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Posted: Jul 24, 2012
The cellular response to nanomaterials depends on the environment
(Nanowerk Spotlight) Understanding and controlling the interaction of nanomaterials with the human body is vital for the safe and effective development of nanotechnology. The overall response of the body to a nanomaterial results from a series of cell-nanomaterial interactions. In studying cell-nanomaterial interactions, researchers often assume that the form that a nanomaterial takes when it comes into contact with a cell is the same as the form it had following synthesis. This is not always a valid assumption. Following synthesis, many nanomaterials have high surface energies. When such a nanomaterial enters a physiological environment, it attempts to lower its surface energy by adsorbing surrounding biomolecules including proteins, lipids, small molecules, saccharides, and nucleic acids. Provided the adsorbed biomolecules are retained, they define a new interface between the nanomaterial and its surroundings. It is this interface that mediates subsequent cellular association and response.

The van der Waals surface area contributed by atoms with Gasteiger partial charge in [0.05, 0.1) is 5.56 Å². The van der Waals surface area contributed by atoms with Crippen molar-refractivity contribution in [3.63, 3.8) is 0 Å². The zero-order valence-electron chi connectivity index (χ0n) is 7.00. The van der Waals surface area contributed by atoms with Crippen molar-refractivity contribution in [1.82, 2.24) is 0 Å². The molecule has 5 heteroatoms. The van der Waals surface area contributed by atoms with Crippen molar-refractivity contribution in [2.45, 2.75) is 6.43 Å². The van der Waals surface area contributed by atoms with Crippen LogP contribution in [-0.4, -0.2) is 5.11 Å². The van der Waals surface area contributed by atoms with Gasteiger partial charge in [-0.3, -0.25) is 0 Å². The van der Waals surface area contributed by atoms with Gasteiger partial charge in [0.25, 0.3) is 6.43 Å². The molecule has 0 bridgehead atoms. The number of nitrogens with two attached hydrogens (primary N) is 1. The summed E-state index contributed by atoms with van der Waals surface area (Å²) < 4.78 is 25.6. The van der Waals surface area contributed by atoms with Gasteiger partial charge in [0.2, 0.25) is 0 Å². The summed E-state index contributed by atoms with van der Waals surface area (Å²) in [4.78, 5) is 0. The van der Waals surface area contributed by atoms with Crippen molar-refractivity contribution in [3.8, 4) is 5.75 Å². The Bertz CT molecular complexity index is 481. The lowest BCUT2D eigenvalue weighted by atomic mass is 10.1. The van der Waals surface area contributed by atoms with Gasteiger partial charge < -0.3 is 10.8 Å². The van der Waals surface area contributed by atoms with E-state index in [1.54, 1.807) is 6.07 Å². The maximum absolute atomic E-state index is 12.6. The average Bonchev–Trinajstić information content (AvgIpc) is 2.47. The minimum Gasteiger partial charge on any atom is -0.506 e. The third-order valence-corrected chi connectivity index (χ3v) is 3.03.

Biomolecule adsorption to nanomaterials is usually studied from physiological fluids with suspended biomolecules. Examples include blood serum/plasma, pulmonary surfactant, and synovial fluid. However, until now the amount of those molecules has not been considered relevant to the study. In a recent article appearing in ACS Nano ("Effects of the Presence or Absence of a Protein Corona on Silica Nanoparticle Uptake and Impact on Cells"), Drs. Anna Salvati, Kenneth Dawson, and their colleagues at the University College in Dublin, Ireland, show that if nanoparticles are exposed directly to cells in the absence of suspended biomolecules, the nanoparticles will extract biomolecules directly from cells themselves.